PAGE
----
If nothing else, Saint Maud is notable on this site for being layered and compelling enough that I had the drive to actually get this review submitted in a timely manner. Maybe it’s because I want to strike while the iron is hot, while the final moments of the film have branded themselves onto my brain, or maybe because it’s the sort of experience that makes me feel like a kid again, watching something I probably shouldn’t be, and that rush will put it in the pantheon of horror films I hold close to my heart. One of those films for me is 2010’s The Last Exorcism, a film that I still feel did not get its proper due for being as bizarre and unsettling as it is, and that’s the film I thought about the most while watching Saint Maud.
I hope it’s not because of the thematic similarities, both being heavily religiously-minded slender horror flicks that play with the fine line between the divine and the unholy, because that makes for a piss-poor review to say “this thing like other thing” on such a surface level. So, in an attempt to find the line, I want to discuss the structures of these films.
Coming out at the height of the found-footage boom that happened between the late 2000s and early 2010s, The Last Exorcism, structurally, doesn’t do much to stray from the pack. It builds slowly before exploding into a cavalcade of chaos and terror in its final moments, getting the expected level of flak from audience goers expecting a more consistent thrill-ride. It wasn’t terribly well-marketed, but it was enthralling and horrifying. Saint Maud has a leg up on those films by being distributed by merch store and occasional publisher A24, so audiences generally know to expect something more in line with Hereditary or It Comes at Night. But those comparisons don’t totally work for me. In those films, as wonderful as they are, the question is how strong and how dangerous the threat reveals itself to be, and how incapable our protagonists are at fighting it. Here, like in The Last Exorcism or something along the lines of Kill List, the threat has no shape, it might not even exist. The line of plausible deniability is toed so expertly in these films that the audience gets to move past the tired “is this character just crazy” trope and properly decipher if the characters, the camera, or the film itself have layers of unreliability to their storytelling.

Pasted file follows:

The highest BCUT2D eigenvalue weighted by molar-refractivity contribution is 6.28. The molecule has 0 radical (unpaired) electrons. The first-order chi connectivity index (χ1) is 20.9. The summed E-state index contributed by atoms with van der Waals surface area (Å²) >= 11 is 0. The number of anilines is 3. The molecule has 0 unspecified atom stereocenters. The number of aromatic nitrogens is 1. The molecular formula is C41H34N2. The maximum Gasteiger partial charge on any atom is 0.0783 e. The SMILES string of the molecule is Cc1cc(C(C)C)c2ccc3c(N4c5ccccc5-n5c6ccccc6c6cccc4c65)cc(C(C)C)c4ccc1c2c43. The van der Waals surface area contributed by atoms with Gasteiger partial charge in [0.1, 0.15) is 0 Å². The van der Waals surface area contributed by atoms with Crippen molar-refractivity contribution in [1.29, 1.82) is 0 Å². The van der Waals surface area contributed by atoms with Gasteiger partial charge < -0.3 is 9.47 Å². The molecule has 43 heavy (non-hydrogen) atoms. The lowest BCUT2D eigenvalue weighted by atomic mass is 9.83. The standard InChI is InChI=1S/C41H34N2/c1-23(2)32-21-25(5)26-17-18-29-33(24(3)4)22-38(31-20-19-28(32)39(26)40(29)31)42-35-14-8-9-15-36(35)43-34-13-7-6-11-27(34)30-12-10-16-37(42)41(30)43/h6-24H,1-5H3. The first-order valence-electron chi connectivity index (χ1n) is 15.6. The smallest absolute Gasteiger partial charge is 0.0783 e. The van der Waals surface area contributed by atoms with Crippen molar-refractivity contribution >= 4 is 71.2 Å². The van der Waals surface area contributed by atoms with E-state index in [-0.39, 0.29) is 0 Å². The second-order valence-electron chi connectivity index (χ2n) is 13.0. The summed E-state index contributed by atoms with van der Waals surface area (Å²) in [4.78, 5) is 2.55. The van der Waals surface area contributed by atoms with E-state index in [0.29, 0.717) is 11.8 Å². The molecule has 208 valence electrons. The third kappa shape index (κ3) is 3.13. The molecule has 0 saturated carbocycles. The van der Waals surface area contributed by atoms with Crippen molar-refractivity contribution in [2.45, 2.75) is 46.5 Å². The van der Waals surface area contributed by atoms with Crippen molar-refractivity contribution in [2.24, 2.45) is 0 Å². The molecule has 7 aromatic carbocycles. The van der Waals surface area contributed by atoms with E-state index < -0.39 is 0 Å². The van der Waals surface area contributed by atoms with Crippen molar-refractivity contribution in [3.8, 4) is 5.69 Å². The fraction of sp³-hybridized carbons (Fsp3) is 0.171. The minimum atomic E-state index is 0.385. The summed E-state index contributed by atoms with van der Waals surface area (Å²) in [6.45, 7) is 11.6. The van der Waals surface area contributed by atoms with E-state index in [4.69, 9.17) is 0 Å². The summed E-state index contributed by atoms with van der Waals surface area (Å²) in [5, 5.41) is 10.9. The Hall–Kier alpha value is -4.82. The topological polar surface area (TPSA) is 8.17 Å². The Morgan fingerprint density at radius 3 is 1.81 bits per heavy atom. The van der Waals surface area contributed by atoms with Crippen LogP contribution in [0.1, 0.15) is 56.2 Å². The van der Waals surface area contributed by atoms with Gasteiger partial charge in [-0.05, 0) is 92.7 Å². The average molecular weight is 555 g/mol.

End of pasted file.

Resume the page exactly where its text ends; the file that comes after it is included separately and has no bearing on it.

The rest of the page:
Saint Maud follows Maud (Morfydd Clark), a hospice nurse with a traumatic past who’s recently converted to Roman Catholicism. The new Turbo-Catholic is hired to care for a former dancer succumbing to lymphoma (Jennifer Ehle), and the unlikely friendship between the two begins to blossom as they slowly learn from each other the values of faith and hedonism respectively. It’s like this for about 30 minutes before things get worse, but those 30 minutes are quite nice, and in a different universe, the thoughtful buddy comedy Saint Maud could have been would also be a compelling watch worth recommending, mostly due to the expert performances of Clark and Ehle, who use their moments of awkwardness and strength to great effect both in the more wholesome and more sinister moments of the story.
That wholesomeness is what brought me to The Last Exorcism in terms of comparison. Both films have a bone to pick with religious institutions, marking a clear line in the sand between religion and faith that rivals the best films about belief such as Silence or Calvary. While not as eloquent as those films, Saint Maud and The Last Exorcism take a blunter, more effective approach to that divide, simultaneously finding horror in the folly of man as well as the impossible threat looming in the distance, be it God, the Devil, or something in between. Saint Maud is a deliciously devious meal, a brisk 84 minutes of tension, horror, and some of the most satisfying jump scares I’ve seen in a very long time. To call the film playful would almost seem insincere, but it’s hard not to relish in how much fun Rose Glass’s directorial debut has with scaring and deceiving the viewer. This is a filmmaker who knows how to play with her food, toying with us and providing just enough information in the dense script to allow a number of theories, ideas, and interpretation of the events therein.
Few compliments feel as shallow and backhanded as “this is the best film of the year so far” at the end of January, but it is true, and therefore must be said. Saint Maud is currently the best film of 2021, and it’s better than that meaningless assertion would imply.